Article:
y[18] = (float)((s16)d_hb[9]);  y[19] = (float)((s16)(d_hb[9] >> 0x10));
  y[20] = (float)((s16)d_hb[10]); y[21] = (float)((s16)(d_hb[10] >> 0x10));

  const float alpha = 1.;
  const float nalpha = -1.;
  const float zero = 0.;
  const float *d_alpha = α
  const float *neg_alpha = &nalpha;
  const float *d_zero = &zero;
  cublasHandle_t cnpHandle;
  cublasStatus_t status = cublasCreate(&cnpHandle);

  if (status != CUBLAS_STATUS_SUCCESS)

  uint64_t start_time = clock64(); //start kernel timer

  //if (tx == 0) { 
    if (d_hb[TLATCH_OFFSET] >=  tlatch_go && d_hb[TLATCH_OFFSET] <= tlatch_stop) {
      //LQG in 3 steps
      //xhatf = Phi*xhatp + Ko*y
      status = cublasSgemv(cnpHandle,
			   Phi, MATRIX_SIZE,
			   xhatp, 1,
			   xhatf, 1);

      status = cublasSgemv(cnpHandle,
			   Ko, MATRIX_SIZE,
			   y, 1,
			   tmp, 1);

      status = cublasSaxpy(cnpHandle,
			   tmp, 1,
			   xhatf, 1);

      //u = -Kc*xhatf
      status = cublasSgemv(cnpHandle,
			   Kc, G_WIDTH,
			   xhatf, 1,
			   u, 1);
      //do time advancement
      status = cublasScopy(cnpHandle,
			   xhatf, 1,
			   xhatp, 1);


    //build output vector, check for overloading AO32

    //if (tx <= 2) {
    //ao[tx] = (s16)(u[tx] * COUNTSPERVOLT_SCALED);

    s16 ao0 = (s16)(u[0] * COUNTSPERVOLT_SCALED);
    s16 ao1 = (s16)(u[1] * COUNTSPERVOLT_SCALED);
    s16 ao2 = (s16)(u[2] * COUNTSPERVOLT_SCALED);

    // if (ao[tx] < AO32MAX)
    //   d_ao_hb[tx] = ao[tx];
    // else
    //   d_ao_hb[tx] = (s16)copysignf((float)AO32MAX, (float)ao[tx]);

    if (ao0 < AO32MAX)
      d_ao_hb[0] = ao0;
      d_ao_hb[0] = (s16)copysignf((float)AO32MAX, (float)ao0);
    if (ao1 < AO32MAX)
      d_ao_hb[1] = ao1;
      d_ao_hb[1] = (s16)copysignf((float)AO32MAX, (float)ao1);

    if (ao2 < AO32MAX)
      d_ao_hb[2] = ao2;
      d_ao_hb[2] = (s16)copysignf((float)AO32MAX, (float)ao2);
  uint64_t stop_time = clock64();
  //clk[0] = stop_time > start_time ? stop_time - start_time : stop_time + (0xffffffff - start_time);
  clk[0] = stop_time - start_time;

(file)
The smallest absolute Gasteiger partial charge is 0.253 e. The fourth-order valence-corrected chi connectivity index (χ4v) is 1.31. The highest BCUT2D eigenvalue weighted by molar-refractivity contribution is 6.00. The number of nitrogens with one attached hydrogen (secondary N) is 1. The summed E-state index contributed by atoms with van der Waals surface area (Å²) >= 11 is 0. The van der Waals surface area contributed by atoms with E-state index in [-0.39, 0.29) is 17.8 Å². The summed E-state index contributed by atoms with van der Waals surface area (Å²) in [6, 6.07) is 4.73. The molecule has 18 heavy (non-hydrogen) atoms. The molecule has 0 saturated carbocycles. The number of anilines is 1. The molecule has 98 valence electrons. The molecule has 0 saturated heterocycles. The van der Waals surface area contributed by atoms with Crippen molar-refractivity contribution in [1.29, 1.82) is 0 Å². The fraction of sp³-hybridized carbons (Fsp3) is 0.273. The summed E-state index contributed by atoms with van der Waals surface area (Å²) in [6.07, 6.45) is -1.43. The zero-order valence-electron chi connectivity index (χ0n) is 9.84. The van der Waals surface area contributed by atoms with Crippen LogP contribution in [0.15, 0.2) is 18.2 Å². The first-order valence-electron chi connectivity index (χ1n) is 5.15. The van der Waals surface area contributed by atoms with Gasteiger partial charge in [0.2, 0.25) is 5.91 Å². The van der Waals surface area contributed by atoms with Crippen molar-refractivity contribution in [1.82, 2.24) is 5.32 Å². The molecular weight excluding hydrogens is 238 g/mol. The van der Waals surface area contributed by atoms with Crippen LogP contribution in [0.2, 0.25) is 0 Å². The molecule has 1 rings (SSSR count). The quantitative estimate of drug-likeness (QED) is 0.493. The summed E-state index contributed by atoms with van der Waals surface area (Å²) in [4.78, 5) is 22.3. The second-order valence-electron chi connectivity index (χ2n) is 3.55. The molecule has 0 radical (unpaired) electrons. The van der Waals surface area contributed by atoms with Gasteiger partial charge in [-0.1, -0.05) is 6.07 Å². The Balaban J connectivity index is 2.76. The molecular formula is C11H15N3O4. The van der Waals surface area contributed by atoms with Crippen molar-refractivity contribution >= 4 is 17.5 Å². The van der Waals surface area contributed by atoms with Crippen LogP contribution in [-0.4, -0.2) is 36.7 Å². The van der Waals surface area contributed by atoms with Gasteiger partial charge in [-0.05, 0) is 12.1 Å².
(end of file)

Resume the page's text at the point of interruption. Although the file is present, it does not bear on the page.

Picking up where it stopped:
Keep in mind that matrix-vector and vector-vector operations are bandwidth-limited, not compute limited. Try counting up the bytes touched by those operations and dividing it by the memory bandwidth of the GPU. You should also add a few microseconds of overhead to each kernel you launch.

@Gregory Diamos, thanks for your response. So from what you wrote, my algorithm’s FLOP counts is 3,900,109 and 4Bytes/float and the Tesla K20s memory bandwidth is quoted at 208GB/sec, then ((3900109 float * 4B/float) / 208.e9B/sec) * 1.e6usec/sec = 75usec. Does that sound right? 75us out of the 133us is spent just transferring data?

Keep in mind that 208 GB/sec is the theoretical bandwidth of a K20. With ECC enabled (default), the achievable bandwidth is more like 155 GB/sec. This is from memory but I don’t think I am far off. You can run the bandwidth test app that ships with the CUDA samples.

I do not think you can compute bandwidth directly from FLOPs. Some operations may be on register values. You would want to determine the total amount of data read from, and written to, global memory. E.g. in a vector addition, you would read two source elements and write one result element for each floating-point operation, making total memory traffic 3Nsizeof(array_element) bytes, where N is the number of elements per vector.